5) Affective gestures:

Finally, gestures that manifest affection, like those of adaptation, help us with emotions. However, while adapters allow us to regulate our emotionality, affective ones exist to show feelings to other people.

A hug, holding hands, a look… all this can refer to gestures of affection and are necessary expressions in socialization.

Body language activities in physical education

Body expression is an activity that should not be left aside in education, as it is something that allows students, regardless of age, to strengthen their self-knowledge, improve self-concept and better regulate emotions.

It is necessary to take into account that, due to the lack of emotional maturity in the student stage, students could experience embarrassment when practicing certain group activities that could be considered “unusual”. Therefore, achieving children’s body expression in a healthy way requires creating a pleasant and safe environment for it. For that, body expression games with music can be a good idea.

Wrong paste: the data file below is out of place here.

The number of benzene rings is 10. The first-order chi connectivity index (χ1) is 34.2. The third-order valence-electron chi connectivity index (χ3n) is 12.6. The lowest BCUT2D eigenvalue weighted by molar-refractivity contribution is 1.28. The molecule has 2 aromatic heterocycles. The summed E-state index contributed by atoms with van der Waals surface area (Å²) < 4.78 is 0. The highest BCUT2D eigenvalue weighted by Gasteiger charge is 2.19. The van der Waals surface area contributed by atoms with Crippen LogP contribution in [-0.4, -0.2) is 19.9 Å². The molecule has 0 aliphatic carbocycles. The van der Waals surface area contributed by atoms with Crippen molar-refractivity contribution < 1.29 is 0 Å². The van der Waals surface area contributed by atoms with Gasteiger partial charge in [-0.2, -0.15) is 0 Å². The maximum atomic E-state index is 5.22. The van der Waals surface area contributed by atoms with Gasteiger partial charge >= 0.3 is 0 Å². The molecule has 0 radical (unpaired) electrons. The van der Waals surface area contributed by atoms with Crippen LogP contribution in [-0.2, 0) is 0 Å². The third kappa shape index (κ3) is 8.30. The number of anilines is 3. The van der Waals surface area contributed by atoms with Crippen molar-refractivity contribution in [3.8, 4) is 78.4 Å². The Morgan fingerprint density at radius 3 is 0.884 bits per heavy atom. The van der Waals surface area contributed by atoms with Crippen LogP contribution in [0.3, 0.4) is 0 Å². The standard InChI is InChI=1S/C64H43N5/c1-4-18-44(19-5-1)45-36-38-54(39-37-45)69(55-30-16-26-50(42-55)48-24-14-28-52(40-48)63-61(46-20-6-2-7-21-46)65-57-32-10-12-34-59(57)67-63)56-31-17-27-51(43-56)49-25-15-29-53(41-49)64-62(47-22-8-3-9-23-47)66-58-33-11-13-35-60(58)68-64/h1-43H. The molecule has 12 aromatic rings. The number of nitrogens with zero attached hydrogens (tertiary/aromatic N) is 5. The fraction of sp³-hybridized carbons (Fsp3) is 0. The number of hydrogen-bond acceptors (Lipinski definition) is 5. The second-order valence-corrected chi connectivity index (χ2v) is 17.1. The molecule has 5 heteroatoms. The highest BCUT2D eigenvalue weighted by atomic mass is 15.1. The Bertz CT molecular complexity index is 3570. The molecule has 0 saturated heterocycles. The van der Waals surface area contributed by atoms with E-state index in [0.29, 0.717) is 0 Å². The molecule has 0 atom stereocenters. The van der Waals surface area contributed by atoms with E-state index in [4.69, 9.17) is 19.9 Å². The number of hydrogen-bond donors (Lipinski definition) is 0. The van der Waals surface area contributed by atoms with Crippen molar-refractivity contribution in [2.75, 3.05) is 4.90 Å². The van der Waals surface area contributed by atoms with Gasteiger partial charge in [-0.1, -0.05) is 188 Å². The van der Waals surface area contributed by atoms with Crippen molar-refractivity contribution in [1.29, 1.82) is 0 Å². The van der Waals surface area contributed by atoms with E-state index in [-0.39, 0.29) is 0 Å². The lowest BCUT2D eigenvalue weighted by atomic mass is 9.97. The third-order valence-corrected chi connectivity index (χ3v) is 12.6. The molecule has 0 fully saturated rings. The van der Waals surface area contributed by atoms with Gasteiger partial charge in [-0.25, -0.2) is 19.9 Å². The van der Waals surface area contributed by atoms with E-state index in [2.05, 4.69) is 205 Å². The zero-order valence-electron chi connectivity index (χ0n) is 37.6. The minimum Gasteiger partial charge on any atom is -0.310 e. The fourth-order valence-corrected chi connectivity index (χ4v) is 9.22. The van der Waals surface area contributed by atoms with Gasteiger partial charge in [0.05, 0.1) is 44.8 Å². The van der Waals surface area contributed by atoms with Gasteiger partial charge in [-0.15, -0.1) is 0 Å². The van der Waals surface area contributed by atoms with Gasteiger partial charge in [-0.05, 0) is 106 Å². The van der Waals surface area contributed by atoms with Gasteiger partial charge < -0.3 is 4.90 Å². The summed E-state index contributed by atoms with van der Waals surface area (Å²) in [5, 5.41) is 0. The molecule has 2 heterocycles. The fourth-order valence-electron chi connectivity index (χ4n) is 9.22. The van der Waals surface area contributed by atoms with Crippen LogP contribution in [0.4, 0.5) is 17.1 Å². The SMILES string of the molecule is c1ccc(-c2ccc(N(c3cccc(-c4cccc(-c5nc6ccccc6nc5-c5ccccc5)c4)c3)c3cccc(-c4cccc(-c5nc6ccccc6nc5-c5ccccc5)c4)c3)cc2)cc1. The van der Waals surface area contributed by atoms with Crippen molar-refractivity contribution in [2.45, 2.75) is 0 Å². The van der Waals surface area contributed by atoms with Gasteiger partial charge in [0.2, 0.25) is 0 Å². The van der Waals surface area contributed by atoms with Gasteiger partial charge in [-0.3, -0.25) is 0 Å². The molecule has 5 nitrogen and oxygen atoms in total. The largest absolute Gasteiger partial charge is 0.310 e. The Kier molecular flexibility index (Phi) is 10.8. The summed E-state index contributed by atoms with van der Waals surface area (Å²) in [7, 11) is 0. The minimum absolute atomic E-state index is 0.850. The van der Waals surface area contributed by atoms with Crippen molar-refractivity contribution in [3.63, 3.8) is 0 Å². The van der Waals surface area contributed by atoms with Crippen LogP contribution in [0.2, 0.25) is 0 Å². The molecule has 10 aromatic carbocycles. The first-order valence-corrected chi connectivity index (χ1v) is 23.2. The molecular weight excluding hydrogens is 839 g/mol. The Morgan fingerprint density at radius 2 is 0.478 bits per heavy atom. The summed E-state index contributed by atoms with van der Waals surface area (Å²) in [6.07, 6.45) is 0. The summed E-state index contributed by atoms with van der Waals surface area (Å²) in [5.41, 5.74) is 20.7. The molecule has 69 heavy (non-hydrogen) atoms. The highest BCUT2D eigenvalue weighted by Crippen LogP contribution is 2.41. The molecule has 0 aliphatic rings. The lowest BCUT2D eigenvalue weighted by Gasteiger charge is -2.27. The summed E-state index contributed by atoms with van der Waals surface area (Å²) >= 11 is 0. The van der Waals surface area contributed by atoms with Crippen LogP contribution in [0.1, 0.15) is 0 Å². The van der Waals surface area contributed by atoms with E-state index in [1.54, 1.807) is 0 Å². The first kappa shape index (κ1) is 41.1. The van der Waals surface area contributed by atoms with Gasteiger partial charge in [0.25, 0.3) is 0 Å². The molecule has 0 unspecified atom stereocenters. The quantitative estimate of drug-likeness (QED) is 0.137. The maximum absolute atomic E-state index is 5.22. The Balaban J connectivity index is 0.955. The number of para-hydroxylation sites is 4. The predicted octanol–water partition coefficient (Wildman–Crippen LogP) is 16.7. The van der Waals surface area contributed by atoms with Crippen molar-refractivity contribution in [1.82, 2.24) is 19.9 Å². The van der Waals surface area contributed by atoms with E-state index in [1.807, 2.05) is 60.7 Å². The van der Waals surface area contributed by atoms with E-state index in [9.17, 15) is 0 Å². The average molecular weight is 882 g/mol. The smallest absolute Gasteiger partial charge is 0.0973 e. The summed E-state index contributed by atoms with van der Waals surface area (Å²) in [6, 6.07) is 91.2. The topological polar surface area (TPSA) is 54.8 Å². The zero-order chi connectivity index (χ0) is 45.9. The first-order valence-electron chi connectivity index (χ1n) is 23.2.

1) The dance

Dancing, even if it is a lot of fun, is still quite a complete exercise, so it is an appropriate activity to do in physical education. This not only manages to condition the body, but also fosters the creativity and confidence of the participants.

Teenagers often have prejudices about dance, in terms of gender, for example. They can also be defensive if they are embarrassed. Because of this, adult-led dancing can be a good way to help them get rid of all these negative thoughts.